The Amarillo Thunderheads of the American Association have gone through a few changes this winter as a franchise. They changed their team name from the Sox to the Thunderheads earlier this off-season and now they plan on giving their ballpark a bit of a facelift, according to Drew Powell of ConnectAmarillo.com.

Potter County Memorial Stadium has been around for over six decades and hasn’t been renovated in over nine years. Back in 2005 — when the stadium was home to the Amarillo Dillas of United League Baseball — the stadium underwent major renovations to fix numerous seats in the stands that were broken, cracked or even stolen. The paint on the bleachers in the upper section was chipped, the grass was in bad shape and the playing field overall was in poor shape as well. Also, the wooden backstop behind home plate was rotting, and there were numerous holes in the netting.

Potter County Memorial Stadium used a less than impressive electronic scoreboard similar to the ones used in the early 1990s. The Dillas were forced to make do with the scoreboard until 2007 when they bought a smaller, standard scoreboard just displaying the score, inning, and strike-ball-out counts. Prior to the 2008 season, the scoreboard was made inoperable after a circuit board was stolen out of it. The manufacturer would not sell the Dillas a new one due to the fact the scoreboard had never been paid for. The lack of payment for the scoreboard was due to the bankruptcy of the ULB’s President Bradley Wendt.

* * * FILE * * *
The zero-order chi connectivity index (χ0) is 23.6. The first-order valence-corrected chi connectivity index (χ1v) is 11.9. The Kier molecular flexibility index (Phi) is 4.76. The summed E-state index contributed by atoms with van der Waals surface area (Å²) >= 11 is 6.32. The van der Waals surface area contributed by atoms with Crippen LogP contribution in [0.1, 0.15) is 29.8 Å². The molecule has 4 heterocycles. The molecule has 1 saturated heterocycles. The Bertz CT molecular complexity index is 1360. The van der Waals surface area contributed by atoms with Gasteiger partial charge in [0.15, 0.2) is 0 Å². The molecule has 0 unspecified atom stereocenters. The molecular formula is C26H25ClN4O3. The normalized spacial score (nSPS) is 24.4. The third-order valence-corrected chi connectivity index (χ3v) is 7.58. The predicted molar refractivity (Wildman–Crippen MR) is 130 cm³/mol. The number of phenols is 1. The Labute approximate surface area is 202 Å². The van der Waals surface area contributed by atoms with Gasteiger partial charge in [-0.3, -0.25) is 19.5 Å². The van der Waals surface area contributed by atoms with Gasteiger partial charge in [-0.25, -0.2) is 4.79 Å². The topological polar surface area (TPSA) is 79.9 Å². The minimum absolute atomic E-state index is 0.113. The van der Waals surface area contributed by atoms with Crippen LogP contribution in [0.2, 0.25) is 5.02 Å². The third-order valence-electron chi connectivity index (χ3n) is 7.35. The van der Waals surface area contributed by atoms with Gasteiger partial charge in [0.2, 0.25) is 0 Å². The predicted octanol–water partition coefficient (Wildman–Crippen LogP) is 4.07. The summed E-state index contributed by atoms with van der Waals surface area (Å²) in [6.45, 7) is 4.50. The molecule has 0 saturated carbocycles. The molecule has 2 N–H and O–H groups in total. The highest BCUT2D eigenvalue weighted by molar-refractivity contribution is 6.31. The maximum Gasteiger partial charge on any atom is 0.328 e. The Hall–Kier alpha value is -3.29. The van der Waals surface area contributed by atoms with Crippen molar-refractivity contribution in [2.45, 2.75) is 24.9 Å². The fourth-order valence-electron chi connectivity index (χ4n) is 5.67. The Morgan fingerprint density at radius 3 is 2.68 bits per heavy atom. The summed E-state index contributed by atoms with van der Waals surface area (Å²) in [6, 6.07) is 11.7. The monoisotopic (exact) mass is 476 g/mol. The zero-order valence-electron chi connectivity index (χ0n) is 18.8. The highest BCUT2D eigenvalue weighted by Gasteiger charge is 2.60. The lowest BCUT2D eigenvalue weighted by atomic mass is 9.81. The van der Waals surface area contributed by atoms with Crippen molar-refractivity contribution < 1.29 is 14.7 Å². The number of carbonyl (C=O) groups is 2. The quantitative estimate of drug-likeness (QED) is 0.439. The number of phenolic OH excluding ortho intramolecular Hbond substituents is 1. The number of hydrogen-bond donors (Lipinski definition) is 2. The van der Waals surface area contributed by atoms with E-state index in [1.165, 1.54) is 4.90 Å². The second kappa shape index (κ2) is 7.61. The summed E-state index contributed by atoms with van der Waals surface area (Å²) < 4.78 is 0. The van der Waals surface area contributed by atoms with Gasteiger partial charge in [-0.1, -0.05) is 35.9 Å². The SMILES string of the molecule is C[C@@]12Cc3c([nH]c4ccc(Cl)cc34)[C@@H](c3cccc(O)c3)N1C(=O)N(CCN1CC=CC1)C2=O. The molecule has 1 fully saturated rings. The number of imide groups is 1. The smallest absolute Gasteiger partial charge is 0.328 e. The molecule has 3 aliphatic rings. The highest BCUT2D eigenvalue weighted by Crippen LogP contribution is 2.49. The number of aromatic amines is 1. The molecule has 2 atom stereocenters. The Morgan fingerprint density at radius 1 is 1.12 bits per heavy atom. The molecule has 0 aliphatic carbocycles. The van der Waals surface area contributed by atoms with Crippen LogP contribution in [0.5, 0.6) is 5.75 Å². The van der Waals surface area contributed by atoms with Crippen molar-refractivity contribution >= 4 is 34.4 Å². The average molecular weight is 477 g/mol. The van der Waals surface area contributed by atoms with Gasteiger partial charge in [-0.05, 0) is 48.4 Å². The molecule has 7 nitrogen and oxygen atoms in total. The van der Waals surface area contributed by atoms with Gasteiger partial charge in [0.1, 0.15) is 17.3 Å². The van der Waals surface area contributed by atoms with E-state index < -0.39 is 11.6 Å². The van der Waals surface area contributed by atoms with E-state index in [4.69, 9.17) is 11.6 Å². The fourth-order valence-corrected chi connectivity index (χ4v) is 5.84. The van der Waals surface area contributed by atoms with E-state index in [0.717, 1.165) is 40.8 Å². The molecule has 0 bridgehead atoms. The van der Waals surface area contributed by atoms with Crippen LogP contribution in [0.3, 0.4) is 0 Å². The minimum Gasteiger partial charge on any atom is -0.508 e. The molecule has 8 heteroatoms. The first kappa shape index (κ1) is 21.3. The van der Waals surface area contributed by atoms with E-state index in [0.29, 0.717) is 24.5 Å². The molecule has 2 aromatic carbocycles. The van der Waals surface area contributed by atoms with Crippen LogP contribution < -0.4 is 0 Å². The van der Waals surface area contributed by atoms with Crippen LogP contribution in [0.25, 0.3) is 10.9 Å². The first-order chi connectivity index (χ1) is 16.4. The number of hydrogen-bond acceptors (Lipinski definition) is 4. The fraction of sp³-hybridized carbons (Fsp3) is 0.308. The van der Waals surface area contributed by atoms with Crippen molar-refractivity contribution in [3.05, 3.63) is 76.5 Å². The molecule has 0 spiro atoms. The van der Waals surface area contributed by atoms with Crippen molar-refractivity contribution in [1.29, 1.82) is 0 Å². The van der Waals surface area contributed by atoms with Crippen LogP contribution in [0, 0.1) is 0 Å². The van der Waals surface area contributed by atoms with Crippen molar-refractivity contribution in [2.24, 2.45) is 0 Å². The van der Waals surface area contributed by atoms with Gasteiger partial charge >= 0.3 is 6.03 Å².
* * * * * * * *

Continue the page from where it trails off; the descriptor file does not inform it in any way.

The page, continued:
Stephanie Tucker, Vice President and General Manager of the Amarillo Thunderheads has a master plan in the works to make the fan experience at Potter County Memorial Stadium more “21st century”. The plan calls to improve the playing field, the locker rooms, dugouts, concessions and other amenities throughout the stadium. Funding for the renovations will be covered by Tucker and plan to be done by March of next year.

Opening Day at Potter County Memorial Stadium is May 26 when the Thunderheads host the St. Paul Saints.

 

Anton Joe is an Independent League Baseball Reporter for Baseball Essential. You can follow him on Twitter @AntonJoe_BBE.

One Response

  1. Sox Fan

    The control board wasn’t stolen, it was repossessed. When it was finally paid for, the sign company hooked it up to 220, blowing up the board. The board was then repaired by a Dillas employee. Nothing was ever stolen, and Wendt never paid for the scoreboard, ever.

    Reply

Leave a Reply